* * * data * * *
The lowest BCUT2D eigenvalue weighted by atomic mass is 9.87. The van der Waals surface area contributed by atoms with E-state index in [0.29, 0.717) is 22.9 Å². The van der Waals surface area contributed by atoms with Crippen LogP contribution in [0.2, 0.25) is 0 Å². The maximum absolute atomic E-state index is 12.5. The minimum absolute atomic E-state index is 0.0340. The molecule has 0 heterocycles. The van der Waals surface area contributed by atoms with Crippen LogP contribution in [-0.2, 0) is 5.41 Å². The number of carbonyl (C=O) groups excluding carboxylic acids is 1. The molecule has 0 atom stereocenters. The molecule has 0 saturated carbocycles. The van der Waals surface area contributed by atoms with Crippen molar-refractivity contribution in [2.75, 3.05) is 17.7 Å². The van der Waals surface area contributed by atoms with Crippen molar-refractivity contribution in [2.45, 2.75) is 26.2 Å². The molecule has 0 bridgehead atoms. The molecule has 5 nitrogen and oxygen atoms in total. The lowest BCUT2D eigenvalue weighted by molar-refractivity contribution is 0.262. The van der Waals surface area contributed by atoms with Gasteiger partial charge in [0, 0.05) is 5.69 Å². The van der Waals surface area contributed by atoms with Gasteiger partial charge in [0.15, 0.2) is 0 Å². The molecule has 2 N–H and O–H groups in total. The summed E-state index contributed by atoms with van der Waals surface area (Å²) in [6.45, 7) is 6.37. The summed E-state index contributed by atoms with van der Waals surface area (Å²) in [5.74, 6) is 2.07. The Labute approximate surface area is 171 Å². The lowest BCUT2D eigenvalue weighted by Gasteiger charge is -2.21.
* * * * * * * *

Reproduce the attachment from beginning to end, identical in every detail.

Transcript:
The lowest BCUT2D eigenvalue weighted by atomic mass is 9.87. The van der Waals surface area contributed by atoms with E-state index in [0.29, 0.717) is 22.9 Å². The van der Waals surface area contributed by atoms with Crippen LogP contribution in [0.2, 0.25) is 0 Å². The maximum absolute atomic E-state index is 12.5. The minimum absolute atomic E-state index is 0.0340. The molecule has 0 heterocycles. The van der Waals surface area contributed by atoms with Crippen LogP contribution in [-0.2, 0) is 5.41 Å². The number of carbonyl (C=O) groups excluding carboxylic acids is 1. The molecule has 0 atom stereocenters. The molecule has 0 saturated carbocycles. The van der Waals surface area contributed by atoms with Crippen molar-refractivity contribution in [2.75, 3.05) is 17.7 Å². The van der Waals surface area contributed by atoms with Crippen molar-refractivity contribution in [2.45, 2.75) is 26.2 Å². The molecule has 0 bridgehead atoms. The molecule has 5 nitrogen and oxygen atoms in total. The lowest BCUT2D eigenvalue weighted by molar-refractivity contribution is 0.262. The van der Waals surface area contributed by atoms with Gasteiger partial charge in [0, 0.05) is 5.69 Å². The van der Waals surface area contributed by atoms with Gasteiger partial charge in [0.15, 0.2) is 0 Å². The molecule has 2 N–H and O–H groups in total. The summed E-state index contributed by atoms with van der Waals surface area (Å²) in [6.45, 7) is 6.37. The summed E-state index contributed by atoms with van der Waals surface area (Å²) in [5.74, 6) is 2.07. The Labute approximate surface area is 171 Å². The lowest BCUT2D eigenvalue weighted by Gasteiger charge is -2.21.